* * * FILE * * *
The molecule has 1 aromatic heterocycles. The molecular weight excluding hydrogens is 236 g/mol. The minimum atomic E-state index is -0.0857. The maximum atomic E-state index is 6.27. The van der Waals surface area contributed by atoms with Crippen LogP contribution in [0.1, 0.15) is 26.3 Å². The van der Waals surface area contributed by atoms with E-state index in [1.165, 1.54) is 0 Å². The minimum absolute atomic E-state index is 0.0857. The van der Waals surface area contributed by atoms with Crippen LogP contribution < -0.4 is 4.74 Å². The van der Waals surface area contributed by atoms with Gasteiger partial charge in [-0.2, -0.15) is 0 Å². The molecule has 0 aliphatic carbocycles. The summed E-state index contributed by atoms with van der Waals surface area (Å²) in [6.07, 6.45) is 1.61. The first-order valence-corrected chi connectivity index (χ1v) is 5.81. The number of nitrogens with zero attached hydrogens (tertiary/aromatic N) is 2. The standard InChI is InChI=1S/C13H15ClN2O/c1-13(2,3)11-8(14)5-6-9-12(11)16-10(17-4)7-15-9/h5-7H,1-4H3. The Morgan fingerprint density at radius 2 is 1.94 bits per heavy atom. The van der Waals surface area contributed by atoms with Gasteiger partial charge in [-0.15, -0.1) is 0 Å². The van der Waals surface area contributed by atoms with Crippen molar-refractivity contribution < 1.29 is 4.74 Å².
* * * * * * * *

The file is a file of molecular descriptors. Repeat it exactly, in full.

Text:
The molecule has 1 aromatic heterocycles. The molecular weight excluding hydrogens is 236 g/mol. The minimum atomic E-state index is -0.0857. The maximum atomic E-state index is 6.27. The van der Waals surface area contributed by atoms with Crippen LogP contribution in [0.1, 0.15) is 26.3 Å². The van der Waals surface area contributed by atoms with E-state index in [1.165, 1.54) is 0 Å². The minimum absolute atomic E-state index is 0.0857. The van der Waals surface area contributed by atoms with Crippen LogP contribution < -0.4 is 4.74 Å². The van der Waals surface area contributed by atoms with Gasteiger partial charge in [-0.2, -0.15) is 0 Å². The molecule has 0 aliphatic carbocycles. The summed E-state index contributed by atoms with van der Waals surface area (Å²) in [6.07, 6.45) is 1.61. The first-order valence-corrected chi connectivity index (χ1v) is 5.81. The number of nitrogens with zero attached hydrogens (tertiary/aromatic N) is 2. The standard InChI is InChI=1S/C13H15ClN2O/c1-13(2,3)11-8(14)5-6-9-12(11)16-10(17-4)7-15-9/h5-7H,1-4H3. The Morgan fingerprint density at radius 2 is 1.94 bits per heavy atom. The van der Waals surface area contributed by atoms with Gasteiger partial charge in [-0.15, -0.1) is 0 Å². The van der Waals surface area contributed by atoms with Crippen molar-refractivity contribution < 1.29 is 4.74 Å².